The innovation of spinning mill after  decades of experiment took the textile world by. Between  1733 to 1765   weaving machines with iron/copper combs instead of wooden combs  and other improvisation put the textile business on higher plane in England.  The prices of cotton increased and it impacted the  export prices. The production of machine-made goods by Indian industrialists also impacted the conditions of Indian weavers.

At the same time  to destroy the Indian textile industries that relied on more man power, the ESI imposed heavy taxes on the Indian textile products and broke the backbone of  hard-working weavers.  They flooded the Indian market with finished textile products made from imported Indian cotton from England  at a competitive price. The EIC pocketed a portion of the profits made by British companies  that wiped out the Indian cottage industries. EIC's domination in various trade activities continued without any break.

The  EIC used violence as a tool to discourage the Indians weavers not to engage in cotton fabric production There  were instances of chopping off their hands by the British to  discourage  next generation of weavers.   British continued to sell  their textiles in Indian markets. During the  American civil war (1861-1865) caused cotton prices went up as most of the cotton plantations were in the southern slave states.  This led  Indian farmers to turn to  cultivation of raw cotton. It helped Indian businesses to a considerable extent. But their heyday was totally destroyed by the British imperialists.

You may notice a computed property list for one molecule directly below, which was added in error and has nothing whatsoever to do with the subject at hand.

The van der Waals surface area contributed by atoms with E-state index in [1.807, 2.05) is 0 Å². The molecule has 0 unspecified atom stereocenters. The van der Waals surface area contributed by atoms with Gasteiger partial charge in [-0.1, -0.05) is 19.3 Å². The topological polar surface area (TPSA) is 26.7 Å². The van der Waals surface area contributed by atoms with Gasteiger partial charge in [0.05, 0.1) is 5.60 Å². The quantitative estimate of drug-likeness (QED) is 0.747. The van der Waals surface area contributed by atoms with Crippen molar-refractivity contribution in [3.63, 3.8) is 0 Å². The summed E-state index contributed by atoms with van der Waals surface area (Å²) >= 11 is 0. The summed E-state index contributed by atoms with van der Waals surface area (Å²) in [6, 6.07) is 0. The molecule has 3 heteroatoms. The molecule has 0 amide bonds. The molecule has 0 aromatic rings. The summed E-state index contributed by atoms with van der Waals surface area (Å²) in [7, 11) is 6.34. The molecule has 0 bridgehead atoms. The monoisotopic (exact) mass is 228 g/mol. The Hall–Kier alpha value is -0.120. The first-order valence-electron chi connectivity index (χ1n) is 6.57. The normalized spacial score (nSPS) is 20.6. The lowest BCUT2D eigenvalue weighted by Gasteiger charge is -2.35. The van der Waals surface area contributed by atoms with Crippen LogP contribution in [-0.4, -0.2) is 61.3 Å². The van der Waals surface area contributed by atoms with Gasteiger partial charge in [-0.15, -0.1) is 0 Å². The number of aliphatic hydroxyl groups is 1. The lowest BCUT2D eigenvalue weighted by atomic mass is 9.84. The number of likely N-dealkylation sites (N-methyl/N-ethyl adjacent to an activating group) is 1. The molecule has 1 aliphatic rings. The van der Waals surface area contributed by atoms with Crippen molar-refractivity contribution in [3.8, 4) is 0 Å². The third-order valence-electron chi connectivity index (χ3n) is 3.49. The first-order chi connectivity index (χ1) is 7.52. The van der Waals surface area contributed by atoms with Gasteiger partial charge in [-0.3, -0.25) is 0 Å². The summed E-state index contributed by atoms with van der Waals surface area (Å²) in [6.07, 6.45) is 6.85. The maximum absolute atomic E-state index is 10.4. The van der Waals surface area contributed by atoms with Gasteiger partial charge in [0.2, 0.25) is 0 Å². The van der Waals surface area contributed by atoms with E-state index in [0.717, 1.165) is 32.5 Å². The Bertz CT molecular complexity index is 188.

The Charter Act of 1813  by the British govt. curtailed the EIC's trade monopoly in India. Prior to that  EIC had overwhelming  domination in trades  and and much of the profits went to them. This new act   opened the floodgates for other British industries to access vibrant Indian market. 

These British industries transformed India into  'an exporter of raw materials to England on one hand  and importer of finished products from England on the other'. So, the English had profits two ways through control over  export and import sectors and made sucker out of hardworking Indian cotton farmers and Indian weavers whose livelihood was very much affected by their untrustworthy, greedy and dishonest moves. They imposed import duty of 3 to 4% on the English goods. For the export of India goods like Calico from Kerala, etc the export duty was more than whooping 60%.